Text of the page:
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Clippers take part in South L.A. food giveaway

Two players return to their old neighborhood with other teammates to pass out food to about 800 families at the local Salvation Army center.

October 25, 2009|Robert Faturechi

The food giveaway Saturday afternoon was something of a homecoming for two Los Angeles Clippers, as they returned to their old neighborhood in South Los Angeles to help needy families.

Veteran point guard Baron Davis and forward Craig Smith joined forces with teammates, the Salvation Army and Feed the Children, a Christian nonprofit, to pass out food and other goods to about 800 families.

Davis, joined by his 88-year-old grandmother, Lela, and sporting a bushy beard, said he felt nostalgic returning to his old turf, just a block away from the court where he had his first basketball practice.

"This whole neighborhood brings back memories," he said.

Major food giveaways at Salvation Army centers are generally reserved for the holiday season, but organizers said the slumping economy prompted them to arrange this one. The center on South Central Avenue is struggling to meet a 175% surge in demand for food during the last year.

"We've seen people coming here for food who used to give to the Salvation Army," said Mortimer Jones, executive director of the South L.A. center.

The event followed reports of continued economic woes. The outlook is especially grim for Southern California, where the economy has been hit hard by deflated housing and construction markets.

In Los Angeles County, unemployment hit 12.7% last month, and was even higher in disadvantaged communities.

Woody Williams, 49, came by himself, hoping to take food to his wife and three daughters. Since being laid off from his maintenance position a few months ago, the Inglewood resident and his wife -- a stay-at-home mother -- have struggled to bring in much income.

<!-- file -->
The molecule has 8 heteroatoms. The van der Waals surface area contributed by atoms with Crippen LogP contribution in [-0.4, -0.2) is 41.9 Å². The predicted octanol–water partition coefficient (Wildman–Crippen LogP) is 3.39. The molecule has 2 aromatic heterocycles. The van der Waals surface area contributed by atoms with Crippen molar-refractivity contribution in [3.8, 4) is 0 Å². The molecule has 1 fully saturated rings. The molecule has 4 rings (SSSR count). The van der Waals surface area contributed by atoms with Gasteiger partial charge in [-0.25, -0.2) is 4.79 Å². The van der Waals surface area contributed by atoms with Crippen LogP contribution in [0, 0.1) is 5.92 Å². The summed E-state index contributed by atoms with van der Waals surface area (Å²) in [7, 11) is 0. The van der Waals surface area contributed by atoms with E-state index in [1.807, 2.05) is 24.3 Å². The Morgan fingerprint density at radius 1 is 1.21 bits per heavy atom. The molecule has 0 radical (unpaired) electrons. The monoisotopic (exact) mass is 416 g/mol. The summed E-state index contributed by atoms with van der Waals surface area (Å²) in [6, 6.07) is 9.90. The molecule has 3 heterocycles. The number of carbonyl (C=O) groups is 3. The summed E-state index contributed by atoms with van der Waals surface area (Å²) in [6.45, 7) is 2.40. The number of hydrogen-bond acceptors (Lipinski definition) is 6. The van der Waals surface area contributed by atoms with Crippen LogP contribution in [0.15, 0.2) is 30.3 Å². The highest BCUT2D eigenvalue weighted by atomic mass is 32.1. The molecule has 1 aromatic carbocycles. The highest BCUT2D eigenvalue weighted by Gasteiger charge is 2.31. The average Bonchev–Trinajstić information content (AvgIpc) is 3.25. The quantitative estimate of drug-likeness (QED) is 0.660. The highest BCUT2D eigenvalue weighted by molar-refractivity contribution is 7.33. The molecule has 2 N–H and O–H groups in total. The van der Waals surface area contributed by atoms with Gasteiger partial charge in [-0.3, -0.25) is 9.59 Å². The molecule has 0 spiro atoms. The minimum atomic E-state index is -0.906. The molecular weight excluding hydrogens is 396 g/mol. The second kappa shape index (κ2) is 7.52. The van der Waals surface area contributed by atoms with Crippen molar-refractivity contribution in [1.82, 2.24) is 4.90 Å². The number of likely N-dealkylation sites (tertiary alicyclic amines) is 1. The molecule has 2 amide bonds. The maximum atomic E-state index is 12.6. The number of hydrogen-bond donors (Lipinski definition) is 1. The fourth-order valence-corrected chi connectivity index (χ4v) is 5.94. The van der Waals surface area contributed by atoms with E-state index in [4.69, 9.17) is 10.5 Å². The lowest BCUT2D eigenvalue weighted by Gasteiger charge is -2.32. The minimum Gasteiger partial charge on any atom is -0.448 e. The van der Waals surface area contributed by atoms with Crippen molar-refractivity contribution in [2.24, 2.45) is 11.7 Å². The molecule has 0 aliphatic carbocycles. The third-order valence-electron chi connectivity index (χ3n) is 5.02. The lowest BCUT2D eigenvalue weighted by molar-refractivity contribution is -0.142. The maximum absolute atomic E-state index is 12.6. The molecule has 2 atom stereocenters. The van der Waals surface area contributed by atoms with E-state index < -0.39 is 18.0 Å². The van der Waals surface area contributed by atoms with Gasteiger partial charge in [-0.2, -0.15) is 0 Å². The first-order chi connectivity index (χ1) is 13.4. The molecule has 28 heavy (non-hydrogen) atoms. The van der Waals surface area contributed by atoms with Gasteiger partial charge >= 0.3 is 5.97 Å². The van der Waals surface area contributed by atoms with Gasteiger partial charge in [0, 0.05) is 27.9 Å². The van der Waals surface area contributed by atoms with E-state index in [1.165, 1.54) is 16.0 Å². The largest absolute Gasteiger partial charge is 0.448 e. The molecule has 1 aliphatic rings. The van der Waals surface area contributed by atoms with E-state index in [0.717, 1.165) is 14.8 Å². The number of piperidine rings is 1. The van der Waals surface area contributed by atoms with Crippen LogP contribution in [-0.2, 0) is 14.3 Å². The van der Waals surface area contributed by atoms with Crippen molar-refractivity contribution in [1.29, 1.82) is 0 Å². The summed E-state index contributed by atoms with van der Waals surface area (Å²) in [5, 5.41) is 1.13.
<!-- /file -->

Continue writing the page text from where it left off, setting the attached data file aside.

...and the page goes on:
"It was pretty hard, but reality has set in and I need to deal with it," he said, waiting in a line that wrapped around the block. "Lots of people aren't hiring right now, but I'm still going to keep looking."

Recipients, who were pre-screened based on need, were given boxes of personal hygiene products and makeup; cans of kidney beans, carrots and potatoes; and packages of rice and macaroni.

Francisco Solis, 38, waited in line with his wife, Esperanza, and his two young daughters, taking swigs from a Coke can under the hot afternoon sun. Solis and his wife work in the garment district but don't get as much work as they once did, he said.

"We're poor," he said. "We don't have much, and our salaries are small, and there isn't much work."

Among those who were employed, many said they didn't have enough work. Daisy Williams, 51, of South Los Angeles said her hours as a home care provider have been cut in half during the last year. Her husband, a handyman who once brought in $40,000 a year, now brings in only about $10,000.

"It's been the worst year of my life," she said.

Organizers at the Salvation Army pointed out that the day's giveaway, despite the Clippers in attendance, was just a small part of their monthly efforts.

"We gave about as much today as we do in a regular week," Jones said.


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